Sparse Recovery Experiments with Sparse Matrices
This page contains the Matlab/C toolkit we used to get experimental results for sparse recovery using sparse matrices, reported in BGIKS08, BIR08 and BI08. The code provides the following functionality: (i) given an n-dimensional vector x, compute its m-dimensional sketch Ax, where A is an mxn sketch matrix, m << n, and (ii) given a sketch Ax, recover a k-sparse approximation x* of x. In addition, the code provides subroutines for generating test vectors x and sparse matrices A.
The toolkit supports the following recovery algorithms: Sparse Matching Pursuit (SMP), Countmin and L1 minimization (although one needs to download either l1-magic or GPSR to use the last option).
The archive can be found here  . See the "Readme" file for instructions and descriptions of files and key functions.
The running times of the different recovery algorithms vs. signal length (n) are depicted below. The signal sparsity was set to k = 0.002n, the sketch size was set to m=0.1n. All methods used sparse 0-1 matrices A. Unless specified otherwise, the number d of ones per column was set to 10.
Sparse Recovery Experiments
Exact recovery plots show the empirical sketch sizes necessary to recover a sparse vector exactly. The plots are created by dividing the plot space into datapoints. For each datapoint, a matrix is randomly generated, and a number of experiments are carried out with this matrix. In each experiment, a sparse signal is generated, measured, and recovered. If the recovered vector is identical to the original vector, the experiment is deemed successful. The fraction of experiments which are successful for a datapoint is indicative of the probability that one can recover sparse vector exactly from a sketch with the corresponding parameters. The resulting data is used to create a contour plot, which shows the level curves.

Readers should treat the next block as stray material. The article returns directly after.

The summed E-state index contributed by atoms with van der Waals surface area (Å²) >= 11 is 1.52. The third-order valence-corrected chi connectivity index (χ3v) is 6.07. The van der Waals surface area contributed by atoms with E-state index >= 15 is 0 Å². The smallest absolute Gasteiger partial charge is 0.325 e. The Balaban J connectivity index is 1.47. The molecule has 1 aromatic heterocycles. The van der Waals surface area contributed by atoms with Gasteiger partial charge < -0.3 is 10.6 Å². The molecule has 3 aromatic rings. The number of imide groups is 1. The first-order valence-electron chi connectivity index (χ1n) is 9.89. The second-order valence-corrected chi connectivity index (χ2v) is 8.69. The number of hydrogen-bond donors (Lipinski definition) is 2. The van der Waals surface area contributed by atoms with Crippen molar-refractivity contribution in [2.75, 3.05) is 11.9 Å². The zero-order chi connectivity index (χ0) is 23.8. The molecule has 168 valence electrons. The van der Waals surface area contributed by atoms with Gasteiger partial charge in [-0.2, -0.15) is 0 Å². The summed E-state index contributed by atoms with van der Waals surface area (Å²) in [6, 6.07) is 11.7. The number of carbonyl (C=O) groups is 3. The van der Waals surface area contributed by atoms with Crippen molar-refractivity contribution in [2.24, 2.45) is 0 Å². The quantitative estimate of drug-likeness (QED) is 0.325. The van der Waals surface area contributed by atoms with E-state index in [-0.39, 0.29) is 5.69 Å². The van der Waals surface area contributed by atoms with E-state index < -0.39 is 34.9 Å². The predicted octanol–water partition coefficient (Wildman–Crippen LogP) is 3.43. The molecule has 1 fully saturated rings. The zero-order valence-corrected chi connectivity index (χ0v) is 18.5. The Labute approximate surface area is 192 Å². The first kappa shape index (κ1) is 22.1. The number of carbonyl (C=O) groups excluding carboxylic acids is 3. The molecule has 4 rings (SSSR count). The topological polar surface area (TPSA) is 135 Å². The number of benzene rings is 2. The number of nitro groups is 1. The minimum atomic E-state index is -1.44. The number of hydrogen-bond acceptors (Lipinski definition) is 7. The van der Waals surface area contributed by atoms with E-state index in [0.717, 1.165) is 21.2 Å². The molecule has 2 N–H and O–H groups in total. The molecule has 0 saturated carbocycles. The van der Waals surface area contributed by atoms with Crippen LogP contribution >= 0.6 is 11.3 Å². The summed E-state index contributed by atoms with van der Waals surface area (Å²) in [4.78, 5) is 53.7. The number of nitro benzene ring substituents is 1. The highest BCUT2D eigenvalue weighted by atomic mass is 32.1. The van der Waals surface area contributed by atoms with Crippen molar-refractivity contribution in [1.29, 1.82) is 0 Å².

The plot titles show some information about the plot: the type of measurement matrices, the type of test signals, and the method/algorithm for recovery. A description of the "codenames" for these is given below. The title also shows the resolution of the plot: the number of datapoints per each axis, and the number of experiments (trials) per datapoint.
- plus_minus_one_peaks: truly sparse signal; the non-zero components are chosen randomly to be either +1 or -1.
- countmin<d>: random Count-Min matrix (the kind of matrices used by the Count-Min algorithmCM04). It is a binary sparse matrix, which (with the right parameters) is with high probability an expander of degree d. The m rows are divided into d "row sections", and for each column there is one 1 placed randomly inside each section of each column)
- smp(<it>,<r>): SMPBIR04 recovery algorithm; it is the number of iterations, and r is a sparsity multiplier (SMP recovery sparsity is set to Kr, where K is the real sparsity)
- countmin: CountMinCM04 recovery algorithm for general signals (using median)
- gpsr: L1 minimization using GPSRFNW07, with a small tau value.
- lp: L1 minimization using l1-MagicCR05.
- ^ BI08 R. Berinde and P. Indyk, Sparse recovery using sparse random matrices. MIT-CSAIL Technical Report, 2008. Available at http://people.csail.mit.edu/indyk/report.pdf
- ^ BGIKS08 R. Berinde, A. Gilbert, P. Indyk, H. Karloff, and M. Strauss. Combining geometry and combinatorics: a unified approach to sparse signal recovery, Allerton, 2008. Available at http://people.csail.mit.edu/indyk/rip2expand.pdf
- ^ BIR08 R. Berinde, P.Indyk, and M. Ružić. Practical Near-optimal Sparse Recovery in the L1 Norm, Allerton, 2008. Available at http://people.csail.mit.edu/indyk/smp.pdf
- ^ CM04 G. Cormode and S. Muthukrishnan. Improved data stream summaries: The count-min sketch and its applications, FSTTCS, 2004.
- ^ CR05 E.J. Candes and J. Romberg. l1-MAGIC: Recovery of Sparse Signals via Convex Programming, 2005.
- ^ FNW07 M.A.T. Figueiredo, R.D. Nowak, and S.J. Wright. Gradient projection for sparse reconstruction: Application to compressed sensing and other inverse problems. IEEE Journal of Selected Topics in Signal Processing, 1, 2007.